Margaret de Clare
Margaret de Clare, Countess of Gloucester, Countess of Cornwall (12 October 1293 – 9 April 1342) was an English noblewoman, heiress, and the second-eldest of the three daughters of Gilbert de Clare, 6th Earl of Hertford and his wife Joan of Acre, making her a granddaughter of King Edward I of England. Her two husbands were Piers Gaveston and Hugh de Audley, 1st Earl of Gloucester.
|Margaret de Clare|
Countess of Gloucester
Countess of Cornwall
|Born||12 October 1293|
Tonbridge Castle, Kent, England
|Died||9 April 1342 (aged 48) |
Chebsey, Staffordshire, England
|Buried||Tonbridge Priory, Kent, England|
|Noble family||de Clare|
Hugh de Audley, 1st Earl of Gloucester 
|Father||Gilbert de Clare, 6th Earl of Hertford |
|Mother||Joan of Acre |
Marriage to Piers GavestonEdit
She was married to Piers Gaveston, the favourite of her uncle Edward II on 1 November 1307. At the time of her marriage, she was 14 years of age. According to the Vita Edwardi Secundi, this marriage was arranged by the King "to strengthen Piers and surround him with friends". Piers Gaveston celebrated the marriage with a lavish tournament at Wallingford Castle. The marriage of such a high-born heiress to a foreigner did not please the English nobility and engendered a great deal of unpopularity. Their daughter, Joan Gaveston, was born on 12 January 1312 in York. It is alleged that they had another child named Amy Gaveston born around 1310, but there is little evidence outside of hearsay to validate this claim. There are also claims that Amy was born to a mistress of Piers Gaveston. However, the evidence is circumstantial and the official records only list Joan Gaveston as born to Piers Gaveston and Margaret de Clare.
King Edward arranged a lavish celebration after the birth of this little girl, complete with minstrels. However, Piers Gaveston was executed only six months later, leaving Margaret a widow with a small child. Her dower rights as Countess of Cornwall were disputed, and so King Edward instead assigned her Oakham Castle and other lands. She joined the royal household, and accompanied the King in his journey from London to York in 1316.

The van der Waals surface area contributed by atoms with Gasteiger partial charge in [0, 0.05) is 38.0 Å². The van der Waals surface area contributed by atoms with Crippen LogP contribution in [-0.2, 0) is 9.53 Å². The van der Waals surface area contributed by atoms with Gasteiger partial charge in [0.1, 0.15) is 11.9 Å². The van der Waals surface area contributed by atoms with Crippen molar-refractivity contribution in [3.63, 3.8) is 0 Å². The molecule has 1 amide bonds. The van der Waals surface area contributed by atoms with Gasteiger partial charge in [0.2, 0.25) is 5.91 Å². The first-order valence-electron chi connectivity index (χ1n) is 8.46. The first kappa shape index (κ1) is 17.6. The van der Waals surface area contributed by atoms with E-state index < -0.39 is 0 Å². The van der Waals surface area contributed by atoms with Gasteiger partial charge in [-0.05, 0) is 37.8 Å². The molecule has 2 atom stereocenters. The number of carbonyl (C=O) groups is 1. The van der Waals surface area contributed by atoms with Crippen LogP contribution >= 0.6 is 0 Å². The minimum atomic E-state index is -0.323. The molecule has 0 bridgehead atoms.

Inheritance and second marriageEdit
Following the death of their brother, Gilbert de Clare, 7th Earl of Hertford, at the Battle of Bannockburn in 1314, Margaret and her sisters, Elizabeth and Eleanor de Clare received a share of the inheritance. Margaret was now one of the co-heiresses to the vast Gloucester estate, and King Edward arranged a second marriage for her to another favourite, Hugh de Audley, 1st Earl of Gloucester. She was High Sheriff of Rutland from 1313 to 1319. On 28 April 1317, Margaret de Clare wed Hugh de Audley, 1st Earl of Gloucester at Windsor Castle. They had one daughter: Margaret de Audley, born between January 1318 and November 1320.
Hugh and Margaret were among the victims of their brother-in-law, Hugh the younger Despenser. In his rashness and greed for the Clare lands, he robbed Margaret of much of her rightful inheritance. In 1321, Hugh de Audley joined the other Marcher Barons in looting, burning, and causing general devastation to Despenser's lands which subsequently became the Despenser War. Hugh was captured at the Battle of Boroughbridge in 1322, and was saved from a hanging thanks to the pleas of his wife. He was imprisoned, and two months later Margaret was sent to Sempringham Priory in Lincolnshire. She remained there until 1326, when Hugh escaped prison and she was released from Sempringham.
Countess of GloucesterEdit
Hugh and Margaret were reunited sometime in 1326. In summer 1336, their only daughter, Margaret Audley, was abducted by Ralph Stafford, 1st Earl of Stafford. Her parents filed a complaint, but King Edward III of England supported Stafford. He appeased Hugh and Margaret by creating Hugh Earl of Gloucester. Margaret was henceforth styled Countess of Gloucester.
|Ancestors of Margaret de Clare|
- Harrison, B.H. (2009). The Family Forest Descendants of Milesius of Spain for 84 Generations. The Family Forest National Treasure Edition. Kamuela, HI: Millicent Publishing Company, Inc.
- Hammond, P. W. (1998). The Complete Peerage or a History of the House of Lords and All its Members From the Earliest Times, Volume XIV: Addenda & Corrigenda.
- Weis, F. L., Sheppard, W. L., & Beall, W. R. (1999). The Magna Charta Sureties, 1215: The Barons Named in the Magna Charta, 1215, and Some of Their Descendants who Settled in America During the Early Colonial Years. Genealogical Publishing Com.
- Richardson, D., & Everingham, K. G. (2004). Plantagenet Ancestry: A Study in Colonial and Medieval Families. Genealogical Publishing Company.
- Weis, F.L.; Sheppard, W.L.; Beall, K.E. (2004). Ancestral Roots of Certain American Colonists who Came to America Before 1700 (8th ed.). Baltimore, MD: Genealogical Publishing Company.
- Fuller, T. (2013). The history of the worthies of England, Volume 3. Hardpress. ISBN 9781313240130.